My Recent Browsing History

Here are some of the recent articles that have caught my eye.

Is the human brain hardwired to appreciate poetry?
George Saunders: what writers really do when they write
Storyhealing

Literature can enthuse medicine, and medicine can inspire literature. They are complementary treatments for being human.

The Stubborn Optimist

Following the persevering example of the writer and activist Grace Paley

THE ILLNESS AND INSIGHT OF ROBERT LOWELL

A new book is the first to bring clinical expertise to the poet’s case. What does it reveal about his work?

Did Jane Austen die of arsenic poisoning? Maybe. Maybe not.

April Is National Poetry Month

National Poetry Month, held every April, is the largest literary celebration in the world with schools, publishers, libraries, booksellers, and poets celebrating poetry’s vital place in our culture.

Inspired by the success of Black History Month (February) and Women’s History Month (March), the Academy of American Poets founded National Poetry Month in April 1996. This celebration aims to:

  • highlight the extraordinary legacy and ongoing achievement of American poets,
  • encourage the reading of poems,
  • assist teachers in bringing poetry into their classrooms,
  • increase the attention paid to poetry by national and local media,
  • encourage increased publication and distribution of poetry books, and
  • encourage support for poets and poetry.

kid with booksNational Poetry Month features several projects aimed at getting students interested in reading, thinking about, and writing poetry. One such project is Dear Poet, a multimedia education project for grades five through 12 that asks students to write letters in response to hearing poems read by award-winning poets. Both students and teachers can find information on how to participate here.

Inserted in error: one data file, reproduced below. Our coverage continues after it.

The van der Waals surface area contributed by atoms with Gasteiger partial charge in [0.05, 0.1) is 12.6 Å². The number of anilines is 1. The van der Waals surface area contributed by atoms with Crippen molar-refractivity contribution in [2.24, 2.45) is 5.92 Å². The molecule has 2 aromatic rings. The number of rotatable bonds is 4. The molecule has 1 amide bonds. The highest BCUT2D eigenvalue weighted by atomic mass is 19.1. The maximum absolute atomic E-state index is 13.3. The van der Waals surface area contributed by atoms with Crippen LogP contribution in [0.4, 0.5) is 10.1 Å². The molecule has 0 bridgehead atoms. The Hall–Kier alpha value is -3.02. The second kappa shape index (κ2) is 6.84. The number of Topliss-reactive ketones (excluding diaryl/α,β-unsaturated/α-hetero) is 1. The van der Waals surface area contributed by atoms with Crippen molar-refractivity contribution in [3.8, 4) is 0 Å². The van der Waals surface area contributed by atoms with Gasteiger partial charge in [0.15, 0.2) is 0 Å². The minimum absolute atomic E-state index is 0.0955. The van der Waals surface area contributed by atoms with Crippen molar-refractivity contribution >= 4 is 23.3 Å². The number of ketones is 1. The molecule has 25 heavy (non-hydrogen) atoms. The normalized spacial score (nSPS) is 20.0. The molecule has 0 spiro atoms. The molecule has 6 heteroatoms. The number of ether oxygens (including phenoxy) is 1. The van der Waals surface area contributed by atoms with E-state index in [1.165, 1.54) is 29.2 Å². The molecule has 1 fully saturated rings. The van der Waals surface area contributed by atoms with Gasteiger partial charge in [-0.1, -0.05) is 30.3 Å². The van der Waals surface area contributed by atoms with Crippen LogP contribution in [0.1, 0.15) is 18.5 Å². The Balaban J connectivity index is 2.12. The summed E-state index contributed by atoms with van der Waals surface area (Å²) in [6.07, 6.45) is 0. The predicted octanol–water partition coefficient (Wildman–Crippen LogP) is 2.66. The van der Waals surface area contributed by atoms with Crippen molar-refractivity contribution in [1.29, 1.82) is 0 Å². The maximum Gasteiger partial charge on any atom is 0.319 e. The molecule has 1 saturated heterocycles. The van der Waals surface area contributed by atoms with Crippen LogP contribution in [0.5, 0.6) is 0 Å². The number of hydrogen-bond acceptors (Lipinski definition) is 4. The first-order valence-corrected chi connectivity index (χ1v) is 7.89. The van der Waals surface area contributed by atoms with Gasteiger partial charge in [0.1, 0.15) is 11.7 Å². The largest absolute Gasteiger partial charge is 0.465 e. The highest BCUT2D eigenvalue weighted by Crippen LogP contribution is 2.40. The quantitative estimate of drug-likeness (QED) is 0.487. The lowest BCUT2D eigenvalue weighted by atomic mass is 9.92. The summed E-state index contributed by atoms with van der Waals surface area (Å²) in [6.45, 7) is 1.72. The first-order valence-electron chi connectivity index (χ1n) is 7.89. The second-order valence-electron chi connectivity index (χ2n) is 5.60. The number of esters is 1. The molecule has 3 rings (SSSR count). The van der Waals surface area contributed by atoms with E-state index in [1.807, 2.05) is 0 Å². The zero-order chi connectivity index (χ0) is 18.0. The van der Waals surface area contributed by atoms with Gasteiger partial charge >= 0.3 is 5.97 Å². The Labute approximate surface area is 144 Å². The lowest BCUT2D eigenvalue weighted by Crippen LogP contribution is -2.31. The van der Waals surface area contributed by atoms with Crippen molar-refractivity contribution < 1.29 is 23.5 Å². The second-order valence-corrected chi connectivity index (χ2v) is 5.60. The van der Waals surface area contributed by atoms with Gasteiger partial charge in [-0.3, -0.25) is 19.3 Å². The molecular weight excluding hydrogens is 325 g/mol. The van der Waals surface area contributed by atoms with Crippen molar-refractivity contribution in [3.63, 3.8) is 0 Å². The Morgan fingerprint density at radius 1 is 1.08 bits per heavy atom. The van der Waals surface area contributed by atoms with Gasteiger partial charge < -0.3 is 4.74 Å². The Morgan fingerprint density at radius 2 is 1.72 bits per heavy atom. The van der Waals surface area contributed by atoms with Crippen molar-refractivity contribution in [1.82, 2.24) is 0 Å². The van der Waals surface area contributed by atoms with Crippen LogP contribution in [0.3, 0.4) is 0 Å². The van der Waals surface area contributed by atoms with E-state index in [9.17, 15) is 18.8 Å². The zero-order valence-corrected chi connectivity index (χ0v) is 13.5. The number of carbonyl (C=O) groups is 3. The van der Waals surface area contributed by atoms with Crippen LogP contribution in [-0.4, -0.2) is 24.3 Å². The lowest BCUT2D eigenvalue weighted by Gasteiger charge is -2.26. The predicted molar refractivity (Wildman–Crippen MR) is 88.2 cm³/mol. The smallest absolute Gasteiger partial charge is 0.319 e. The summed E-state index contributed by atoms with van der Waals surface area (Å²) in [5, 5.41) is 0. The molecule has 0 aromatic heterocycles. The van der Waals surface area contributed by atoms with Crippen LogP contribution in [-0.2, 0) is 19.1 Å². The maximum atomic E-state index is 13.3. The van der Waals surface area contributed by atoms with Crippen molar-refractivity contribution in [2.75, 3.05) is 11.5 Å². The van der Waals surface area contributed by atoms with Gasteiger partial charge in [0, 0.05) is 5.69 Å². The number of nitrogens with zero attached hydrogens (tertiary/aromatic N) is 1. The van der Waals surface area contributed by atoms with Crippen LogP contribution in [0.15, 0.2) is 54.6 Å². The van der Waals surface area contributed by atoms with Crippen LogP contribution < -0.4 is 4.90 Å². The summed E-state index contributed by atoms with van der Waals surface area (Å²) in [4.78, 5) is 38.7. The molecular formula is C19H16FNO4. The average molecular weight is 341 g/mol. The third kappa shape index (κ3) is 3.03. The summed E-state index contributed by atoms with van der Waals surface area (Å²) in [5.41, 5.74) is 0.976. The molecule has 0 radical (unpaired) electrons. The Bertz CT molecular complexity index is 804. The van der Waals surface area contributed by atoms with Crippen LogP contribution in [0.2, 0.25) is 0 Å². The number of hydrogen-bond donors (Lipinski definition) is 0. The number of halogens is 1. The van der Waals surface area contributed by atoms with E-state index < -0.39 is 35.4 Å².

The National Poetry Month website also offers links to lesson plans for teachers as well as lists of poems organized by occasion and of poetry events (“poetry near you”). You can also sign up for the following newsletters:

  • Poem-a-Day Newsletter
  • Academy of American Poets Newsletter
  • Academy of American Poets Educator Newsletter

Here are 30 ways to celebrate national poetry month (click on this link to see the list presented with links to resource materials):

  1. Order a free National Poetry Month poster and display it at work or school.
  2. Sign up for Poem-a-Day and read a poem each morning.
  3. Deepen your daily experience by reading Edward Hirsch’s essay “How to Read a Poem.”
  4. Memorize a poem.
  5. Create an anthology of your favorite poems on Poets.org.
  6. Encourage a young person to participate in the Dear Poet project.
  7. Buy a book of poetry from your local bookstore.
  8. Review these concrete examples of how poetry matters in the United States today.
  9. Learn more about poets and poetry events in your state.
  10. Ask your governor or mayor for a proclamation in support of National Poetry Month.
  11. Attend a poetry reading at a local university, bookstore, cafe, or library.
  12. Read a poem at an open mic. It’s a great way to meet other writers in your area and find out about your local poetry writing community.
  13. Start a poetry reading group.
  14. Write an exquisite corpse poem with friends.
  15. Chalk a poem on the sidewalk.
  16. Write a letter to a poet thanking them for their work.
  17. Ask the United States Post Office to issue more stamps celebrating poets.
  18. Recreate a poet’s favorite food or drink by following his or her recipe.
  19. Read about different poetic forms.
  20. Read about poems titled “poem.”
  21. Read the first chapter of Muriel Rukeyer’s inspiring book, The Life of Poetry.
  22. Subscribe to American Poets magazine or a small press poetry journal.
  23. Watch Rachel Eliza Griffiths’ latest Poets on Poetry video.
  24. Watch or read Carolyn Forche’s talk “Not Persuasion, But Transport: The Poetry of Witness.”
  25. Read or listen to Mark Doty’s talk “Tide of Voices: Why Poetry Matters Now.”
  26. Read Allen Ginsberg’s classic essay about Walt Whitman’s “Leaves of Grass.”
  27. Watch a poetry movie.
  28. Sign up for a poetry class or workshop.